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The three most meaningless words in portfolio-building are conservative, balanced and growth.

These terms are commonly used to describe portfolios designed for risk-averse, middle-of-the-road and risk-tolerant investors, but what exactly do they mean in terms of how portfolios are built and how they perform in up-and-down markets, similar to what we saw in 2018? For answers, let’s look at a new type of exchange-traded fund that emerged in 2018 – the balanced ETF.

These funds hold a mix of stock and bond ETFs designed to appeal to the balanced investor, but also – by adjusting the mix – to conservative and growth investors as well. The transparency of ETFs makes it super easy to see what mix of stocks and bonds they hold, and how they have performed on a comparative basis.

Balanced ETFs are now offered by ETF brands that include Vanguard, Horizons and iShares, which has just rebooted some existing balanced products that were overlooked by investors. The Vanguard balanced ETFs were listed for trading in late January, which means they were around in both strong and weak periods for the markets this year. Let’s see what these three balanced ETFs can tell us about what conservative, balanced and growth mean to actual investors.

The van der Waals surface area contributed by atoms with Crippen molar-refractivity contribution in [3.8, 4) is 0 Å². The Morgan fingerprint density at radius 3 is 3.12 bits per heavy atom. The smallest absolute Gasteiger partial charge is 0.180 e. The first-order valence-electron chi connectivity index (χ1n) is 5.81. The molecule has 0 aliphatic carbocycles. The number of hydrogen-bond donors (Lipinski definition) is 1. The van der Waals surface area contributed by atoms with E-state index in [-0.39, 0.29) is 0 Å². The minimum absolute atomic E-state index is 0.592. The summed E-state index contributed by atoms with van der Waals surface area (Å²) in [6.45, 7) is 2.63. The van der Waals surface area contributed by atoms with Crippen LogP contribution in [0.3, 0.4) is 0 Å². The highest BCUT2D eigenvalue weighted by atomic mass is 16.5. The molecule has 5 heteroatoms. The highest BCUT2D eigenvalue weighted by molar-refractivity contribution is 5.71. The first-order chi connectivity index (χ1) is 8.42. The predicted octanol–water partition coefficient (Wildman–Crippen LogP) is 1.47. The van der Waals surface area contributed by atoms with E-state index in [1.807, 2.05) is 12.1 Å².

• The Vanguard Conservative ETF Portfolio (VCNS): Holds 60 per cent bonds, 40 per cent stocks. The stock charts available on show the unit price for this ETF was down 1.3 per cent from its inception date of Jan. 25 through mid-December.
  • The Vanguard Balanced ETF Portfolio (VBAL): Holds 60 per cent stocks and 40 per cent bonds. The unit price fell 2.9 per cent from Jan. 25 through mid-December.
  • The Vanguard Growth ETF Portfolio (VGRO): Holds 80 per cent stocks, 20 per cent bonds. The unit price fell 4.3 per cent from Jan. 25 through mid-December.

The year-to-date numbers for these three ETFs give us only a basic idea of how they blend risk and returns. Ideally, you’d want five years of data. Still, we can see some definite patterns emerging. Conservative portfolios can still lose money in rough markets, but the declines will be notably less than both balanced and growth portfolios. Balanced portfolios definitely live up to their name with returns that slot in halfway between conservative and growth portfolios. Growth portfolios will sting in down markets, though you’ll presumably outperform in bull markets.

Balanced funds may not be what you’re looking for in an investment, but they’re one of the most investor-friendly developments in years in the financial industry. These ETFs offer well-build portfolios in a convenient package, and they help take some of the vagueness out of the three most meaningless words in portfolio-building.

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